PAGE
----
“I was always drawn to the white uniform, that’s why I came into this profession. There are challenges in our work, but I still feel proud wearing my nurse’s uniform. Serving people through my work makes me happy.” — A nurse from Maharashtra

Nurses are the backbone of any healthcare system, playing a pivotal role in patient care and recovery. However, despite their dedication, nurses often face many systemic challenges such as a high nurse–to–patient ratio, extended work hours, and competing priorities. Not only does this make high-quality care delivery difficult, but it also impacts nurses’ motivation and job satisfaction. 

As part of Noora Health’s Care Companion Program (CCP), healthcare workers are equipped with essential skills, knowledge, and tools to effectively support patients and caregivers in their healthcare journey from hospital to home. Traditionally, in Indian hospitals, nurses go from bed to bed, explaining symptoms, treatment options, and preventive measures — an extremely time-consuming practice. By establishing group counseling sessions where nurses don’t have to repeat information individually, the CCP helps them save time and creates opportunities for peer-to-peer learning. 

Given the challenging environment nurses work in, we continually seek to understand their experiences of implementing the CCP and how we could better support them. To this end, we conducted a qualitative study with 18 nurses from various district and sub-district hospitals in Punjab, Madhya Pradesh, Maharashtra, and Karnataka, who have been involved with CCP for at least six months. 

Here’s what they had to say: 

1. It helped strengthen the existing patient counseling process

From unidirectional, individual counseling, nurses now conduct dynamic group sessions as part of the CCP. Though this shift was initially challenging, it eventually helped streamline the process and ensured that no essential topics were missed. Nurses also expressed that they see a significant shift in engagement in hospitals, with patients and families asking more questions. This enthusiasm reinforced the nurses’ motivation in their work even beyond CCP sessions.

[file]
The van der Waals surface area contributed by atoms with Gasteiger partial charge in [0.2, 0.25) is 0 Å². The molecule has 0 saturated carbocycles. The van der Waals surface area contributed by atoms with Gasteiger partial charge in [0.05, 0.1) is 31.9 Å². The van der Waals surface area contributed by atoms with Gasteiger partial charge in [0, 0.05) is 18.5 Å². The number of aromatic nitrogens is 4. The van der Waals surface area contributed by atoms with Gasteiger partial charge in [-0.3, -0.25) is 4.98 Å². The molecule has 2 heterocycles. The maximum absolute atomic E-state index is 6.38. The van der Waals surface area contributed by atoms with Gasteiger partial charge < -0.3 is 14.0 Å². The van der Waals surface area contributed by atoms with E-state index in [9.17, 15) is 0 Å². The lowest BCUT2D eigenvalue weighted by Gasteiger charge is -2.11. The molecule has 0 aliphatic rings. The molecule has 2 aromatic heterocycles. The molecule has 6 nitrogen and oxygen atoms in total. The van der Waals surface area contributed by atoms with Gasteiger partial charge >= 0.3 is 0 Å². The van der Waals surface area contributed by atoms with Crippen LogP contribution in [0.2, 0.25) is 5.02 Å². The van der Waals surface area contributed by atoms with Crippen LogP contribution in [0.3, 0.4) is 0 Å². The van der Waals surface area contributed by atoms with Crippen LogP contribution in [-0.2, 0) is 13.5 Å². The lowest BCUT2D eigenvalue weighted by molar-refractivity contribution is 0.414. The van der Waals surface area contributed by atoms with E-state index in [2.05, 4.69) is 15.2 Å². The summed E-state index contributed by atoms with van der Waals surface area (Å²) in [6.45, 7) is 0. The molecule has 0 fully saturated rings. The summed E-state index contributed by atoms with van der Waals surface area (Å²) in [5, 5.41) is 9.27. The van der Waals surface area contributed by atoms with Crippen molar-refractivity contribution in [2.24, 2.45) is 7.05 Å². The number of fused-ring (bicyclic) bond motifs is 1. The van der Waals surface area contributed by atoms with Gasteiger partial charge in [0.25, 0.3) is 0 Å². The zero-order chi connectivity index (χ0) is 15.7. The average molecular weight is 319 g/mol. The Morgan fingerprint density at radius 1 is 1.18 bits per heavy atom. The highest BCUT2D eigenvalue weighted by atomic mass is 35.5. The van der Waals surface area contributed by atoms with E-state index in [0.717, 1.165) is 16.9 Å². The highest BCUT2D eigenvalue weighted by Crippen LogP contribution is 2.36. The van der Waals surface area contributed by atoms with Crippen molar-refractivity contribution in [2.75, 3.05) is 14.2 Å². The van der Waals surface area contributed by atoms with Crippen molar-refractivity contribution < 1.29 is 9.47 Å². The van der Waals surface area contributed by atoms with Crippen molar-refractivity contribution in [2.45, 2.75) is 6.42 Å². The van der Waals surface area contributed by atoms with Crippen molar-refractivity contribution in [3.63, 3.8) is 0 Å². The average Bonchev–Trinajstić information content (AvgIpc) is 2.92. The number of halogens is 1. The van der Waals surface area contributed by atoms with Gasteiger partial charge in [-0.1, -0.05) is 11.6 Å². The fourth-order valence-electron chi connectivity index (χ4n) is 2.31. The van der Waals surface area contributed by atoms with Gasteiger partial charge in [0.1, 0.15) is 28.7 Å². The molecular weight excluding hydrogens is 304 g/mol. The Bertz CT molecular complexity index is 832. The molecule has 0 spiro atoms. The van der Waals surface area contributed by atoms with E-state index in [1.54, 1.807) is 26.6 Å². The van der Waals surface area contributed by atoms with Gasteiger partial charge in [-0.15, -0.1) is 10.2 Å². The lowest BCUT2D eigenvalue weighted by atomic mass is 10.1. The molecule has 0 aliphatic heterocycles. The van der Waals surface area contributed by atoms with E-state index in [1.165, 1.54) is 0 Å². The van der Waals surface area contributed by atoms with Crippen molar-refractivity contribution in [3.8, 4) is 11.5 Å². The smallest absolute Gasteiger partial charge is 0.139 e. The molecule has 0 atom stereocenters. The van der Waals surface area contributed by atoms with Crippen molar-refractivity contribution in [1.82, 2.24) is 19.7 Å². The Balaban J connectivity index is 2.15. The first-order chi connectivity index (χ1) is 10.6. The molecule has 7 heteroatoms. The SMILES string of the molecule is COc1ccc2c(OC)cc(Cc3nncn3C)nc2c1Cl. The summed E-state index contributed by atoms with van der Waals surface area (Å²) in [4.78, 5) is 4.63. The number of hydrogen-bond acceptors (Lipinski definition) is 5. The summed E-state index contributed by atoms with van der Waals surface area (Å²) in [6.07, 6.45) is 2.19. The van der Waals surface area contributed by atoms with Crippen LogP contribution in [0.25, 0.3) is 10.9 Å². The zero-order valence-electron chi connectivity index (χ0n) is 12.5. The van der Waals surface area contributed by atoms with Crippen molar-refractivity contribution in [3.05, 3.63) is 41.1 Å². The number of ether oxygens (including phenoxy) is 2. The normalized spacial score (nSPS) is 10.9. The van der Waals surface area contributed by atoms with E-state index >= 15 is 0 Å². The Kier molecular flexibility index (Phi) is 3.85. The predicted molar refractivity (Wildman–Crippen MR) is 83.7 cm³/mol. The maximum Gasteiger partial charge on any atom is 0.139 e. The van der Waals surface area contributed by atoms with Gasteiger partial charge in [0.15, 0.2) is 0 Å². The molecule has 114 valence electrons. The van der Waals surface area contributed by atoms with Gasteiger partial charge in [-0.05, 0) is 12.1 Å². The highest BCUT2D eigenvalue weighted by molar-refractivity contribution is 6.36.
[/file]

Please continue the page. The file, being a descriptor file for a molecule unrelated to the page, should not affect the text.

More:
The most encouraging feedback, however, was hearing most nurses say that the CCP has become an indispensable part of their daily practice.

In the words of a nurse from Punjab, “Even if you tell us that we no longer have to conduct these sessions, we will continue to provide the right knowledge and guidance to patients and their families.”

2. It offered opportunities for personal and professional growth

As nurses integrated the CCP into their everyday work, they acknowledged its importance in helping them grow both personally and professionally. “I’m more confident now,” said a nurse from Punjab. “Initially, I used to feel a little shy to speak in front of the patients, thinking I would have to explain everything from memory and that it wouldn’t be possible. But now I’m very fluent and confident. That is because of all of the constant training, practice, and positive feedback.”

Initially riddled with hesitation and apprehensions, the nurses were concerned about how patients would receive the CCP sessions. As they implemented the program, their confidence grew, as did their ability to seamlessly adapt content to different languages and contexts of the participants.  

For many nurses, the CCP training was also the first time in many years that they updated their existing knowledge and skills. Explaining how the training served as a bridge between theoretical knowledge and hands-on practice, a nurse from Karnataka said, “It’s been years since I studied, and I had forgotten some details. After the training, I was able to recall the correct order of certain procedures.” This shift from traditional counseling practice to dynamic, participatory sessions not only provided them with an opportunity for upskilling but also significantly boosted their motivation.

3. Nurses confidently led, innovated, and took ownership of CCP, making the sessions more impactful 

Understanding that education goes beyond just information delivery, nurses felt motivated to innovate within the CCP. Often, they integrated personal stories, community experiences, and even moments from celebrities’ lives into their sessions. Acknowledging the importance of cultural relevance, they utilized proverbs and dietary advice rooted in local traditions, making the content relatable and impactful for the participants. 

A nurse from Maharashtra shared, “We learn about Kangaroo Mother Care, but kangaroos aren’t a familiar animal for people in our country. Instead, we ask them to imagine a monkey and how it keeps its baby close to its chest, and then show them how to do the same.” By ingeniously using familiar animals like monkeys to explain concepts, nurses ensured that even the most complex ideas were simplified, and resonated deeply with their participants.